As Eric explains the concept of the pivot, is the idea that successful startups change directions but stay grounded in what they’ve learned. They keep one foot in the past and place one foot in a new possible future. Over time, this pivoting may lead them far afield from their original vision, but if you look carefully, you’ll be able to detect common threads that link each iteration. By contrast, many unsuccessful startups simply jump outright from one vision to something completely different. These jumps are extremely risky, because they don’t leverage the validated learning about customers that came before.

So these events have brought together customer development, start-ups, the entrepreneurial environment and the lean/agile movement- a set of giant leaps and validations for the BMC but we needed more.

Continuing in our convergence

Then we are faced with the arrival of ‘plug-ins’ – a beginning of a set of toolboxs for working with BMC. Firstly for the iPad that combines “the speed of a napkin sketch with the smarts of a spreadsheet”. This app enables you to map, test, and iterate your business ideas — fast. As the iPad app was released and is now available on the iTunes App Store and for those with questions, challenges or comments, Alex and his team have created a forum for discussion around the iPad Business Model Toolbox to learn from and develop beyond.

As an additional add-in post post I forgot to mention that AO and his team have shifted their (software) company name to Strategyzr. The reason is that they have a vision beyond the business model: the goal is to integrate all the best (visual) tools and weave them together to an integrated toolset. Something that Steve Blank would call the solution stack. That’s their breaking vision.

The site of Alex’s is www. and it is been undergoing a quiet reconstruction to structure the different aspects of the BMC concept to make it more ‘holistic’ where you can go for tools, knowledge, about the book, forthcoming events, blogs, a forum and a place for a growing community. For example back on Dec. 31, 2008 they had 148 members. By book publishing that grew to 470 members and recently they welcomed the member # 5’300 on Nov. 19, 2011! All busy contributing to the evolution of the BMC, all building knowledge and getting involved.

Michael Lachapelle, an administrator on the Business Model Hub but actually far, far more,  recently commented  that for some time now he has been experimenting with a couple of plug-ins to help clients work out the details of their value proposition in the business model. He has used the Value Mapping tool from the Board of Innovation, and the Whiteboard value map that is described in Cooper & Valskovitz’s Entrepreneur’s Guide to Customer Development. He also experimented with some of the approaches in Ash Maurya’s Running Lean; in particular, identifying three key problems and three solutions. So ‘Apps’ are rapidly becoming the new muscle for BMC.

He goes onto comment “one of the best approaches I have plugged into the customer-value proposition analysis is the ‘job-to-be-done’ approach of Clayton Christensen and Mark Johnson”.

Then we enter late 2010 and early 2011 and connect some seperate parts.

In early 2010 Mark Johnson, a cofounder of Innosight published an alternative book for solving Business models, called “Seizing the White Space”. It is a very different book to Alex’s but it comes from a very different perspective- one that is written by a strategic consultant that looks at the challenges from a larger organizations perspective to Business models.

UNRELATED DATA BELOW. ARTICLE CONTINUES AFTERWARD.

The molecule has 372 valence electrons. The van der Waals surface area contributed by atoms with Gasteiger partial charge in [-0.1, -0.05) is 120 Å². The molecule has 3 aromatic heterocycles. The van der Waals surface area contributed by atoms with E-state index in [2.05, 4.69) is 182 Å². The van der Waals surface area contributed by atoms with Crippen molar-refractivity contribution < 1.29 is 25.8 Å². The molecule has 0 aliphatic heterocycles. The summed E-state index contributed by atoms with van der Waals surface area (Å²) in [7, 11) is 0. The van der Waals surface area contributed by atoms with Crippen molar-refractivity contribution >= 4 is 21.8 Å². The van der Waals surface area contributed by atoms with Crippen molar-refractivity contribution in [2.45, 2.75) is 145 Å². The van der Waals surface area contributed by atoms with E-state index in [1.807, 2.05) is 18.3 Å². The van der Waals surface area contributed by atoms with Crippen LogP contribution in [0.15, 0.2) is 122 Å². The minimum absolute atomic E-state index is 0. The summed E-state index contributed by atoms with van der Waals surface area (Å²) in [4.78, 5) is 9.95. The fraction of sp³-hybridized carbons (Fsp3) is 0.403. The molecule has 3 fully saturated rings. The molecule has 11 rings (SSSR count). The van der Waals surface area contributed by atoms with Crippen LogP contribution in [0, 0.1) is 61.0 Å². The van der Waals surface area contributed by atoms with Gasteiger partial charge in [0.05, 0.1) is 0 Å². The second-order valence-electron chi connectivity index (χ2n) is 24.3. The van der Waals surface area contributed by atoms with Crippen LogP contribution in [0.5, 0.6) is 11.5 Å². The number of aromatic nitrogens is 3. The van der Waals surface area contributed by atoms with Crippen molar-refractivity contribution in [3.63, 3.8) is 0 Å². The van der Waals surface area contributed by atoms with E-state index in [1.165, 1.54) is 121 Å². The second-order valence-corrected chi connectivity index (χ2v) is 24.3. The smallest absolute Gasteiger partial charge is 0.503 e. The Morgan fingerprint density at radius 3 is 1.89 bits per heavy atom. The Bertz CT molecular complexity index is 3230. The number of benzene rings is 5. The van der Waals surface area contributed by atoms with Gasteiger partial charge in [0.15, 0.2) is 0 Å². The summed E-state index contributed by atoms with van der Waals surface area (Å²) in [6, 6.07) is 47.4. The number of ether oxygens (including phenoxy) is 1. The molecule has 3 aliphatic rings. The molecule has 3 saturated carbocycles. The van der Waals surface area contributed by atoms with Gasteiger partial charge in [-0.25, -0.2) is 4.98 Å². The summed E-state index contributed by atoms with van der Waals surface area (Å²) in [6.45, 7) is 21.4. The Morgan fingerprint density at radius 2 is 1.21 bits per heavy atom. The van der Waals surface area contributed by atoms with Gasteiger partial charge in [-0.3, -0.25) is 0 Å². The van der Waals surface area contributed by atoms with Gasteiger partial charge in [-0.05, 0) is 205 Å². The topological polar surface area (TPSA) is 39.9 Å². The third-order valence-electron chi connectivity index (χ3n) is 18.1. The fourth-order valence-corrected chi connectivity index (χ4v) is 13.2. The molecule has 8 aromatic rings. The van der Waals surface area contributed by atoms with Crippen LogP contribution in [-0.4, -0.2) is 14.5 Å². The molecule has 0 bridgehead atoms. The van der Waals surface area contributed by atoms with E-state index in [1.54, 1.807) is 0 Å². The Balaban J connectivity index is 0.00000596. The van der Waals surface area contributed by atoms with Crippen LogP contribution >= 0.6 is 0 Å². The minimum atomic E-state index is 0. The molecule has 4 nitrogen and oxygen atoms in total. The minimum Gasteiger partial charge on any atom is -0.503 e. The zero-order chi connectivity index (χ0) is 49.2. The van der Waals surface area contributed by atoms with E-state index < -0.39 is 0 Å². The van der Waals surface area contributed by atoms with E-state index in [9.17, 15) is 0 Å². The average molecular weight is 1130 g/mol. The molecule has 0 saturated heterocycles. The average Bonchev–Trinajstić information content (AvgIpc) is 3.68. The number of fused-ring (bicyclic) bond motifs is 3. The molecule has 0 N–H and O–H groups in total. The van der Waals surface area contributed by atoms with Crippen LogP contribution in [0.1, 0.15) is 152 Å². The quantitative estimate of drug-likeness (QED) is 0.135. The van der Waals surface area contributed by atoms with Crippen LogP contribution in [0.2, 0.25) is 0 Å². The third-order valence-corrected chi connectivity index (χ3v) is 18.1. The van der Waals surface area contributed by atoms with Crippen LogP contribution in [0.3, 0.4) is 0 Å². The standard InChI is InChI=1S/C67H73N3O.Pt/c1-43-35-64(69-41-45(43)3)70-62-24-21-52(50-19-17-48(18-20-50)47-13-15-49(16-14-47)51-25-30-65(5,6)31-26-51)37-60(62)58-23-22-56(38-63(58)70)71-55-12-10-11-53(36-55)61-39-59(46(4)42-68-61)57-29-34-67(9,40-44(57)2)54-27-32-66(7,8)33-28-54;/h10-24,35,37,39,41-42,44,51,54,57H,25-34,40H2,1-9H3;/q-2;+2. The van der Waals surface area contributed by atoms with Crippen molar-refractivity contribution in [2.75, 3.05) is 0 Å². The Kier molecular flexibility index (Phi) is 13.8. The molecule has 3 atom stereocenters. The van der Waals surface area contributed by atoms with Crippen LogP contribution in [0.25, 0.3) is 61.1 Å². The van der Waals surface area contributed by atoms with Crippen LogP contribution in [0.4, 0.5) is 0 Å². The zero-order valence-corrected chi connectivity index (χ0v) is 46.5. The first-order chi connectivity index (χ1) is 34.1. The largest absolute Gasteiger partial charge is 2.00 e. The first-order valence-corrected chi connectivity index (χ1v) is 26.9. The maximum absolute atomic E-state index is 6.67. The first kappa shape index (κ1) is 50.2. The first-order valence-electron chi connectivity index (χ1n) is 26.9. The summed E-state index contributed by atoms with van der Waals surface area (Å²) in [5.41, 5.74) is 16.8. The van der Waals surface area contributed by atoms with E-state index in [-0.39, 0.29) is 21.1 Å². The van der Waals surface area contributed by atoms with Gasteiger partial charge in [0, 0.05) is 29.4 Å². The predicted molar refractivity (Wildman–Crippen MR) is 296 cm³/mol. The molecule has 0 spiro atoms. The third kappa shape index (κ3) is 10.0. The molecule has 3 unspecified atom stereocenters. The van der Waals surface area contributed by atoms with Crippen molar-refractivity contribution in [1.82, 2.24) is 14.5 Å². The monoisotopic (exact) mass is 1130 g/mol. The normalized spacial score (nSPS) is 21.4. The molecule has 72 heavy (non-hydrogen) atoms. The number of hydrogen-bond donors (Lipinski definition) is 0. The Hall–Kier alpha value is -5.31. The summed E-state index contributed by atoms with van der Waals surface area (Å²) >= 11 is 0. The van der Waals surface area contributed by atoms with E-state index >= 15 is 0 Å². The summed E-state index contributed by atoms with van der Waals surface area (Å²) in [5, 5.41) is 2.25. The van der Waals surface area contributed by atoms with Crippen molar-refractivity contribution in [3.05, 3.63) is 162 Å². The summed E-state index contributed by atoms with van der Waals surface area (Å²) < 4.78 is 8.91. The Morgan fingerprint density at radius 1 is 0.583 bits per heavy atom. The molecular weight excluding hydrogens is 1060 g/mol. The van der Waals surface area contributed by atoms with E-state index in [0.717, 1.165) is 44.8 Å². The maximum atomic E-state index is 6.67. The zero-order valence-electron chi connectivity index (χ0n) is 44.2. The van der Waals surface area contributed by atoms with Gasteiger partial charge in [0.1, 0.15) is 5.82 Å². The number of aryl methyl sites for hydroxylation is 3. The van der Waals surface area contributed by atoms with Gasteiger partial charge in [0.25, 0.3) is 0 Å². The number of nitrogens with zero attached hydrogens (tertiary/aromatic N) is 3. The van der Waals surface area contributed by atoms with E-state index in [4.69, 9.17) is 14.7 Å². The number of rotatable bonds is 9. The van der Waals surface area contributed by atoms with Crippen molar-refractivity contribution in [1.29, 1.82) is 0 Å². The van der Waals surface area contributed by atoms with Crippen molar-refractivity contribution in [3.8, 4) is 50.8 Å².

Mark offered a most helpful four component model for every successful business model exploring a compelling customer value proposition (CVP), a winning profit formula and key resources and processes. He raised the critical area of jobs-to-be-done and why it was important to focus on unmet jobs customers want to get done. He linked existing core space in existing enterprises and offered thoughts and approaches to exploring these white spaces.

Recently I heard that Alex and Mark have been exchanging thoughts on how and where there are fits and ways to collaborate together. That piece of convergence was or is important. It brings some excellent skill sets together if it can be worked out.

Early January 2012 a new plug in prototype

In the first few days of January of this year Alex provided his next step where he has been thinking even more about “plug-ins” that complement the Business Model Canvas for a while. One concept he had been looking at more closely over the last few weeks is the invaluable “jobs-to-be-done” approach. In his work-in-progress he is wanting to turn this concept into a visual approach like the Business Model Canvas (BMC). The result is a prototype conceptual tool, the Customer Value Canvas v.0.8., that he present in this blogpost

He explains that he originally set out to design an ultra applicable, simple, and visual Canvas for the (customer) jobs-to-done-concept with his  motivation to create a dedicated and complementary Canvas that helps organizations sketch out and analyze the fit between their value propositions and the customers they target in a more granular way than the Business Model Canvas mapping does.

The result is his endeavour at a prototype conceptual tool, the Customer Value Canvas v.0.8. He has been testing this out over several iterations of prototype concepts, test runs with workshop participants, try-outs students, applications with my own team, and several conversations with my #bmgen site buddies and co-author of the book Yves Pigneur.  It seems he has arrived at a result turned out to become a mash-up of several approaches from various different thinkers but trying to absorb the JOBS canvas concept, where he started.

So far so good- now to moving more into 2012 and the ongoing BMC roll out